The border crossing from Egypt into rebel-controlled eastern Libya offers few clues that the country is at war. The Libyan immigration officers wear ragged uniforms and carry on the routine of stamping passports, though with a friendliness and ease that is undoubtedly new. The eight-hour drive to the rebels’ de facto capital of Benghazi is dramatic only for its scenery—a rugged coastline with wide open beaches, then, surprisingly, green hills, crossed by deep gorges and adorned with beautifully preserved Greek ruins, visited by no one. Some day this place will be crawling with tourists; let’s pray the developers don’t destroy it, I thought. This was not the threat I expected to be dwelling on in my first moments in Libya.
In Benghazi itself, the evidence of upheaval becomes more apparent. Each day, the streets roar with the sounds of pep rallies staged by fighters heading for the front; they fire guns in the air and occasionally set off dynamite to prove their devotion to their cause. But then the rallies give way to traffic jams and the rhythms of normal life. There are no lines for gas or food. Everyone says crime is down since the rebels took over. At Friday prayers, the imam tells the kids in the audience to cut out the celebratory gunfire: It rattles people’s nerves, he says, and besides, “we need the ammunition” in the besieged town of Misrata.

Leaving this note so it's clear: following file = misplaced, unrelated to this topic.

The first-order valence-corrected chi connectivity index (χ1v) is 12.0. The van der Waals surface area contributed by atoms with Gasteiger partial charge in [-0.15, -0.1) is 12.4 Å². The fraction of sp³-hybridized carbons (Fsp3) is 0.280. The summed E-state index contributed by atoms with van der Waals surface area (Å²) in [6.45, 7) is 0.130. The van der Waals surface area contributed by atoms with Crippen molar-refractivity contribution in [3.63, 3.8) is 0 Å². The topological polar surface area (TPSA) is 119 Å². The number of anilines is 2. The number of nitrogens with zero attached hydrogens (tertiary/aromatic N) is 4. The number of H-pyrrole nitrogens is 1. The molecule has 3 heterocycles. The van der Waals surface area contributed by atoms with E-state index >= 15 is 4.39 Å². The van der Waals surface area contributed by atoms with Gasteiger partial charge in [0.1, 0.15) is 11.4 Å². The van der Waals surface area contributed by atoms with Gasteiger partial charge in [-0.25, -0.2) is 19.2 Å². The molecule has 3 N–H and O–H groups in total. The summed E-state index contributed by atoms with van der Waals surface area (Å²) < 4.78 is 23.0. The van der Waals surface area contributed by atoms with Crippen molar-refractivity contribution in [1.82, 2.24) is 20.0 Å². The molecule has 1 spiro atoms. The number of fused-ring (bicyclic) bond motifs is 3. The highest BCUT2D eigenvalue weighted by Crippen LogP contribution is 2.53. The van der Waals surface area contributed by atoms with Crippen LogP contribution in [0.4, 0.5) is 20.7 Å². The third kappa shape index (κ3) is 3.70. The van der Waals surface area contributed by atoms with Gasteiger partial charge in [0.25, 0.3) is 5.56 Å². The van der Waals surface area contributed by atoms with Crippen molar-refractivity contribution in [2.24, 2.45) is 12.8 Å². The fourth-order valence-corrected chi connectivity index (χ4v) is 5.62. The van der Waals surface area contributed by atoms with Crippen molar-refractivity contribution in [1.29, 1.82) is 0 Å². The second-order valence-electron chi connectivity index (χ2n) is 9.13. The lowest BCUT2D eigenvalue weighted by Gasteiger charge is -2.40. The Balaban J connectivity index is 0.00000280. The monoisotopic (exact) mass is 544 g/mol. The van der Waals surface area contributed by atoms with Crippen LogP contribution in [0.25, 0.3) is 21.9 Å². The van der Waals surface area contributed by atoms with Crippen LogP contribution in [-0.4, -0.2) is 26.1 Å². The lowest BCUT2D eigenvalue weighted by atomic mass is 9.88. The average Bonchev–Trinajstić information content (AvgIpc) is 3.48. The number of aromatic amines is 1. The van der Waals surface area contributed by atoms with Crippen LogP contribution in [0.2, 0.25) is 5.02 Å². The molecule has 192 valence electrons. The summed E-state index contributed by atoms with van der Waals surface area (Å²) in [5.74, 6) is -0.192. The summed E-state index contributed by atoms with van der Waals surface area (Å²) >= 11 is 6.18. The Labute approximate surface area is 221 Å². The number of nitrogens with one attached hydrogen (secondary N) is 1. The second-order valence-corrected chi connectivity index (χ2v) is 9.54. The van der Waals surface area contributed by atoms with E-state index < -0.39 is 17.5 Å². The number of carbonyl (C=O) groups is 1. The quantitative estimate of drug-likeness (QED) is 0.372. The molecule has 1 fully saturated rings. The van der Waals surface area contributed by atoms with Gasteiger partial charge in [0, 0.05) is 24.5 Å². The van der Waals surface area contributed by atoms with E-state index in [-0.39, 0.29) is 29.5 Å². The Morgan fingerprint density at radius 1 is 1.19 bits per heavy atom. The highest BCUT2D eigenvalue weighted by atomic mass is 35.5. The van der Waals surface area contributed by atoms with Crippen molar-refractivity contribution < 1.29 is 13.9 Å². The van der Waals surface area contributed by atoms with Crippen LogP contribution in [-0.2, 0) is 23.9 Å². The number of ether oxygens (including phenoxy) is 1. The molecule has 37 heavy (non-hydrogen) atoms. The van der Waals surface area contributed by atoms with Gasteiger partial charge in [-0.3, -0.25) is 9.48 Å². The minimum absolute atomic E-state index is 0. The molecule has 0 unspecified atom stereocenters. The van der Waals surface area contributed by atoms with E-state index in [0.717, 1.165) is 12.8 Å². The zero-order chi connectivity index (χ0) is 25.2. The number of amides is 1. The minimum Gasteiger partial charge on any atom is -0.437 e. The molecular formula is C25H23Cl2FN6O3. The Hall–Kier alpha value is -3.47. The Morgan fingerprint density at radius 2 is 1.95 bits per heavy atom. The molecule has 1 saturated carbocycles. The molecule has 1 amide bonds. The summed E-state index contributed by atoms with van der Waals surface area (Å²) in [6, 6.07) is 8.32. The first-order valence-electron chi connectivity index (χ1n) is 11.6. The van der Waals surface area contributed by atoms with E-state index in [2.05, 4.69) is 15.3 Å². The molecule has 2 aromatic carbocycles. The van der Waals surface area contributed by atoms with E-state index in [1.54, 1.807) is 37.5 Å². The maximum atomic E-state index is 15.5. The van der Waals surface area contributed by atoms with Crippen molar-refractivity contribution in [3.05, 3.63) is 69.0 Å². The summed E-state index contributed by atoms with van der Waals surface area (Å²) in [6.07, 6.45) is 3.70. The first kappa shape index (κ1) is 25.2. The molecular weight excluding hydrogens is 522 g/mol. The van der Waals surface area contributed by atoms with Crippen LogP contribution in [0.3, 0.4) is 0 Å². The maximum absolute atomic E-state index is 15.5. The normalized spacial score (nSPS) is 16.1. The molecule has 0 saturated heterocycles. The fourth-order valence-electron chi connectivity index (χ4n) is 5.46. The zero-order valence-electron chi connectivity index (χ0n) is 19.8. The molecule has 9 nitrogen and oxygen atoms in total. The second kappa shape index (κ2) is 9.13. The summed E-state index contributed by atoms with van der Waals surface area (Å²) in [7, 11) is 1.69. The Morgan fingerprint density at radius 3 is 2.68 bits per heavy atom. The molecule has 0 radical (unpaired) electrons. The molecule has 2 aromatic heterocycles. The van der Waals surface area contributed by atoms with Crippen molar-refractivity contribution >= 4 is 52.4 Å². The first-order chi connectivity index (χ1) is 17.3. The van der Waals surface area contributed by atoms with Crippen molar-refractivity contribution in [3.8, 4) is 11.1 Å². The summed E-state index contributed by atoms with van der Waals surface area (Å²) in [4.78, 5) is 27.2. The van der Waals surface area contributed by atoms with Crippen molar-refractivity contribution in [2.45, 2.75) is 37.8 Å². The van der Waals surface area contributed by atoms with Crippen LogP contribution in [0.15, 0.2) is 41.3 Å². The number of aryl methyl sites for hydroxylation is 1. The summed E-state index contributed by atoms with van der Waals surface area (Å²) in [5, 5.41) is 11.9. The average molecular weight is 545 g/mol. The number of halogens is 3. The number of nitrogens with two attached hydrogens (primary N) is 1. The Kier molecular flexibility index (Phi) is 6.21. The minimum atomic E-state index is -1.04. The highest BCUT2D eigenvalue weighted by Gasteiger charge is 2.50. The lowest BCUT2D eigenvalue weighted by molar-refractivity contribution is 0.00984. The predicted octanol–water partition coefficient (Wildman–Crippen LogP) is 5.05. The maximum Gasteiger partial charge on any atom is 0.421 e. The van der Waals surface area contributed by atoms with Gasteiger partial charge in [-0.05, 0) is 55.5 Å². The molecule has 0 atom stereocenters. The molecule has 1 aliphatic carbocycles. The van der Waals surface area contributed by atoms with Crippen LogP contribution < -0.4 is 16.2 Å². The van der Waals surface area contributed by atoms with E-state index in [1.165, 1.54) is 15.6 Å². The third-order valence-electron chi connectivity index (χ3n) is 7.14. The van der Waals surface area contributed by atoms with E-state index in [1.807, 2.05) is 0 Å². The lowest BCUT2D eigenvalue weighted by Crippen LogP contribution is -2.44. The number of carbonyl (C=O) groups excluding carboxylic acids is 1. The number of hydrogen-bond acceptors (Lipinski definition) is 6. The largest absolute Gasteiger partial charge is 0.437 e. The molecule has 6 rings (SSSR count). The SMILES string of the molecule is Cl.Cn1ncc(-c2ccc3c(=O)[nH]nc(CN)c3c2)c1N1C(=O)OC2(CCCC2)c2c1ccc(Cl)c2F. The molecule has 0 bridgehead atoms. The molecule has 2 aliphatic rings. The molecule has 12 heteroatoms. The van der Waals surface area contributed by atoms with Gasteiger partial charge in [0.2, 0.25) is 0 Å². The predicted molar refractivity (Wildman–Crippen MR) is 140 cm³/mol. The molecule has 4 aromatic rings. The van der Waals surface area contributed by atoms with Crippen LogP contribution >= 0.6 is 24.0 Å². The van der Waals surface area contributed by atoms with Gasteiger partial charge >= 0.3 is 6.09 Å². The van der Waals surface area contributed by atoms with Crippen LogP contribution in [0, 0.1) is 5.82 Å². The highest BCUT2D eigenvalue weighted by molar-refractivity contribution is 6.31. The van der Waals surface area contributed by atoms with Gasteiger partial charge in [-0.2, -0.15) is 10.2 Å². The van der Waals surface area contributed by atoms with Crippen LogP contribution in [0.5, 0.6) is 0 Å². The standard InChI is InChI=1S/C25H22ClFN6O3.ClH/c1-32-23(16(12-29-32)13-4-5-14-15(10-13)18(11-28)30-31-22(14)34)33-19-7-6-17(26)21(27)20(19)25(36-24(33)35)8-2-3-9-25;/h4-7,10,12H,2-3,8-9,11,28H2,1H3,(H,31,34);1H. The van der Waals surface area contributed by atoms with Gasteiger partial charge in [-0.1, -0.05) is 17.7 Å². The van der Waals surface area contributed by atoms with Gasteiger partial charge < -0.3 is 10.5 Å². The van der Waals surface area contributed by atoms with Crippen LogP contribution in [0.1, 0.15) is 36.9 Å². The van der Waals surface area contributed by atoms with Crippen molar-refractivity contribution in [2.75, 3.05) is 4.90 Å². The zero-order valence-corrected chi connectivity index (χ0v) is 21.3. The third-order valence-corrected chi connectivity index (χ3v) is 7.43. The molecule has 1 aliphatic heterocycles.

The most visible sign of the revolution is its iconography. In every city and town, the red, black, and green rebel flag, resurrected from pre-Qaddafi Libya, hangs everywhere, sometimes alongside the flags of the rebels’ foreign allies, most handmade in people’s homes—which is one reason the simple-to-stitch French and Italian tricolors are more common than the American Stars and Stripes or the British Union Jack. Even more striking is the graffiti. On my first day in Libya, in the town of Derna, one meticulously drawn panel caught my eye: “WE WANT A COUNTRY OF INSTITUTIONS,” it read. In how many revolutions have people marched to such a slogan?
From the cable talk shows to congressional hearings, every American discussion about Libya still seems to come around to a single question: Who are these Libyan rebels? One evening in Benghazi, I mentioned this, somewhat apologetically, to Professor Zahi Mogherbi, one of the country’s most eminent political scientists. He laughed and said, “Don’t worry—we ask ourselves the same thing! Who are we?”